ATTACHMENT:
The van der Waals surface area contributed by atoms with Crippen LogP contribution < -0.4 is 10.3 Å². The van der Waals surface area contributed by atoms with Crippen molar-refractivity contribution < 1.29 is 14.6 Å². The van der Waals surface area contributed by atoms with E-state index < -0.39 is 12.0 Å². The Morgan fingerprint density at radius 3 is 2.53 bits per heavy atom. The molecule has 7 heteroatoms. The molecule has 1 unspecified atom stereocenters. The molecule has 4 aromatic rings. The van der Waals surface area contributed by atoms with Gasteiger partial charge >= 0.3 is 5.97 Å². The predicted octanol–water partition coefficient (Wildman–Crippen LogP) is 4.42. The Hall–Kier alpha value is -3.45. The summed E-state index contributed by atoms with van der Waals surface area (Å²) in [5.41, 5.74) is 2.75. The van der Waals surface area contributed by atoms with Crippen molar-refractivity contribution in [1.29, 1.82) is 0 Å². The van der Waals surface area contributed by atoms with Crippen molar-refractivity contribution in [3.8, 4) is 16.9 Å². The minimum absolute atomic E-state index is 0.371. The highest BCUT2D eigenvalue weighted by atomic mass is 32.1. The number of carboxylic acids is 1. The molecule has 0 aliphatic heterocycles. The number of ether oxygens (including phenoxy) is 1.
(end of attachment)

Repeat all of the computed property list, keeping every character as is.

The van der Waals surface area contributed by atoms with Crippen LogP contribution < -0.4 is 10.3 Å². The van der Waals surface area contributed by atoms with Crippen molar-refractivity contribution < 1.29 is 14.6 Å². The van der Waals surface area contributed by atoms with E-state index < -0.39 is 12.0 Å². The Morgan fingerprint density at radius 3 is 2.53 bits per heavy atom. The molecule has 7 heteroatoms. The molecule has 1 unspecified atom stereocenters. The molecule has 4 aromatic rings. The van der Waals surface area contributed by atoms with Gasteiger partial charge >= 0.3 is 5.97 Å². The predicted octanol–water partition coefficient (Wildman–Crippen LogP) is 4.42. The Hall–Kier alpha value is -3.45. The summed E-state index contributed by atoms with van der Waals surface area (Å²) in [5.41, 5.74) is 2.75. The van der Waals surface area contributed by atoms with Crippen molar-refractivity contribution in [1.29, 1.82) is 0 Å². The van der Waals surface area contributed by atoms with Crippen molar-refractivity contribution in [3.8, 4) is 16.9 Å². The minimum absolute atomic E-state index is 0.371. The highest BCUT2D eigenvalue weighted by atomic mass is 32.1. The number of carboxylic acids is 1. The molecule has 0 aliphatic heterocycles. The number of ether oxygens (including phenoxy) is 1.